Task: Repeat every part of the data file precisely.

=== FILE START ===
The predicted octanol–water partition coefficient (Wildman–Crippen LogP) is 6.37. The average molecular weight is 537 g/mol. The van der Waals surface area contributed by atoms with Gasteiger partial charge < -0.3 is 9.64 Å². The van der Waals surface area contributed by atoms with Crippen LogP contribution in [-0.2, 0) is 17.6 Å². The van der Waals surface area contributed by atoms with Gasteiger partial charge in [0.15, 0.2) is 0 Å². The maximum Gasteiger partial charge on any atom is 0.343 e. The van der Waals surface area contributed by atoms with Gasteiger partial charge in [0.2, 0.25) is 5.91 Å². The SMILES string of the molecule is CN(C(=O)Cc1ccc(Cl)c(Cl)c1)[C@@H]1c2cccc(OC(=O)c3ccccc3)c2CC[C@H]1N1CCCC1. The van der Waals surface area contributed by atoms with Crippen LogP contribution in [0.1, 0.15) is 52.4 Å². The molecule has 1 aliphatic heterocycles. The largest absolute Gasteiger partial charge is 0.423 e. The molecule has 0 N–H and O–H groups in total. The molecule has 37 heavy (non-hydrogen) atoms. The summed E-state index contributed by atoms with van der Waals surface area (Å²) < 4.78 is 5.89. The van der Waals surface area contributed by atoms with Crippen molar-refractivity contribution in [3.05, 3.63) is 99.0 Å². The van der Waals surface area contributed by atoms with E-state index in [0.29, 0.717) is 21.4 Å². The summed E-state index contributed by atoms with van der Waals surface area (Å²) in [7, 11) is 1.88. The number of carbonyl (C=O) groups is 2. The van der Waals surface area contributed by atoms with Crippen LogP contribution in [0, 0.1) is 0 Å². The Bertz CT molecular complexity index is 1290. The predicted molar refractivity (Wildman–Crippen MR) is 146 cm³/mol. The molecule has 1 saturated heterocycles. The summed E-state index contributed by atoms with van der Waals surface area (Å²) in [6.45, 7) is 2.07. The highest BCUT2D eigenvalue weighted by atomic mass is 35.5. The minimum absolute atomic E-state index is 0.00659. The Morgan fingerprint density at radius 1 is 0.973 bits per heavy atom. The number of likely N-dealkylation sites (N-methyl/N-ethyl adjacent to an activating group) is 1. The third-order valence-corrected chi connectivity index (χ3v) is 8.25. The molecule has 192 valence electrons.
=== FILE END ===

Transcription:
The predicted octanol–water partition coefficient (Wildman–Crippen LogP) is 6.37. The average molecular weight is 537 g/mol. The van der Waals surface area contributed by atoms with Gasteiger partial charge < -0.3 is 9.64 Å². The van der Waals surface area contributed by atoms with Crippen LogP contribution in [-0.2, 0) is 17.6 Å². The van der Waals surface area contributed by atoms with Gasteiger partial charge in [0.15, 0.2) is 0 Å². The maximum Gasteiger partial charge on any atom is 0.343 e. The van der Waals surface area contributed by atoms with Gasteiger partial charge in [0.2, 0.25) is 5.91 Å². The SMILES string of the molecule is CN(C(=O)Cc1ccc(Cl)c(Cl)c1)[C@@H]1c2cccc(OC(=O)c3ccccc3)c2CC[C@H]1N1CCCC1. The van der Waals surface area contributed by atoms with Crippen LogP contribution in [0.1, 0.15) is 52.4 Å². The molecule has 1 aliphatic heterocycles. The largest absolute Gasteiger partial charge is 0.423 e. The molecule has 0 N–H and O–H groups in total. The molecule has 37 heavy (non-hydrogen) atoms. The summed E-state index contributed by atoms with van der Waals surface area (Å²) < 4.78 is 5.89. The van der Waals surface area contributed by atoms with Crippen molar-refractivity contribution in [3.05, 3.63) is 99.0 Å². The van der Waals surface area contributed by atoms with E-state index in [0.29, 0.717) is 21.4 Å². The summed E-state index contributed by atoms with van der Waals surface area (Å²) in [7, 11) is 1.88. The number of carbonyl (C=O) groups is 2. The van der Waals surface area contributed by atoms with Crippen LogP contribution in [0, 0.1) is 0 Å². The Bertz CT molecular complexity index is 1290. The predicted molar refractivity (Wildman–Crippen MR) is 146 cm³/mol. The molecule has 1 saturated heterocycles. The summed E-state index contributed by atoms with van der Waals surface area (Å²) in [6.45, 7) is 2.07. The highest BCUT2D eigenvalue weighted by atomic mass is 35.5. The minimum absolute atomic E-state index is 0.00659. The Morgan fingerprint density at radius 1 is 0.973 bits per heavy atom. The number of likely N-dealkylation sites (N-methyl/N-ethyl adjacent to an activating group) is 1. The third-order valence-corrected chi connectivity index (χ3v) is 8.25. The molecule has 192 valence electrons.